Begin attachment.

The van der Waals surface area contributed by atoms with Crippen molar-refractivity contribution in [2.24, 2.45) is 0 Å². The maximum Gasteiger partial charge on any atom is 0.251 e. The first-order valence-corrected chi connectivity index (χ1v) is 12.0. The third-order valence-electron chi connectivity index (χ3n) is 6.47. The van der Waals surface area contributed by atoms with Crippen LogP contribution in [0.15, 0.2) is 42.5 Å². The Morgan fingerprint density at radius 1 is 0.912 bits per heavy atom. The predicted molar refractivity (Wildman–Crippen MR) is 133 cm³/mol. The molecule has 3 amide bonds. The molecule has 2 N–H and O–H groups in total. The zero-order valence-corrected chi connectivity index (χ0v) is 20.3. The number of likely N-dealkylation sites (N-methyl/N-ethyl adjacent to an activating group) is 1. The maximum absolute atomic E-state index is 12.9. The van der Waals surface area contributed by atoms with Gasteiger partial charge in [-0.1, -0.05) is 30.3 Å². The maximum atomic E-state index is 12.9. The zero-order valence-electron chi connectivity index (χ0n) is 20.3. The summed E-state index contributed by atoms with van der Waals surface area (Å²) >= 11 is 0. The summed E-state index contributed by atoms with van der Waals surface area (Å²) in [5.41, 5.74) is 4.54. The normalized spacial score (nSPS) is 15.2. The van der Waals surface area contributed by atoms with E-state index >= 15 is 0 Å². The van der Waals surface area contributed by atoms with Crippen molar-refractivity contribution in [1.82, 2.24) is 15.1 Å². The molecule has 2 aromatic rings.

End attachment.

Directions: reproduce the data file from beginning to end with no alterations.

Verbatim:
The van der Waals surface area contributed by atoms with Crippen molar-refractivity contribution in [2.24, 2.45) is 0 Å². The maximum Gasteiger partial charge on any atom is 0.251 e. The first-order valence-corrected chi connectivity index (χ1v) is 12.0. The third-order valence-electron chi connectivity index (χ3n) is 6.47. The van der Waals surface area contributed by atoms with Crippen LogP contribution in [0.15, 0.2) is 42.5 Å². The Morgan fingerprint density at radius 1 is 0.912 bits per heavy atom. The predicted molar refractivity (Wildman–Crippen MR) is 133 cm³/mol. The molecule has 3 amide bonds. The molecule has 2 N–H and O–H groups in total. The zero-order valence-corrected chi connectivity index (χ0v) is 20.3. The number of likely N-dealkylation sites (N-methyl/N-ethyl adjacent to an activating group) is 1. The maximum absolute atomic E-state index is 12.9. The van der Waals surface area contributed by atoms with Gasteiger partial charge in [-0.1, -0.05) is 30.3 Å². The maximum atomic E-state index is 12.9. The zero-order valence-electron chi connectivity index (χ0n) is 20.3. The summed E-state index contributed by atoms with van der Waals surface area (Å²) >= 11 is 0. The summed E-state index contributed by atoms with van der Waals surface area (Å²) in [5.41, 5.74) is 4.54. The normalized spacial score (nSPS) is 15.2. The van der Waals surface area contributed by atoms with E-state index >= 15 is 0 Å². The van der Waals surface area contributed by atoms with Crippen molar-refractivity contribution in [1.82, 2.24) is 15.1 Å². The molecule has 2 aromatic rings.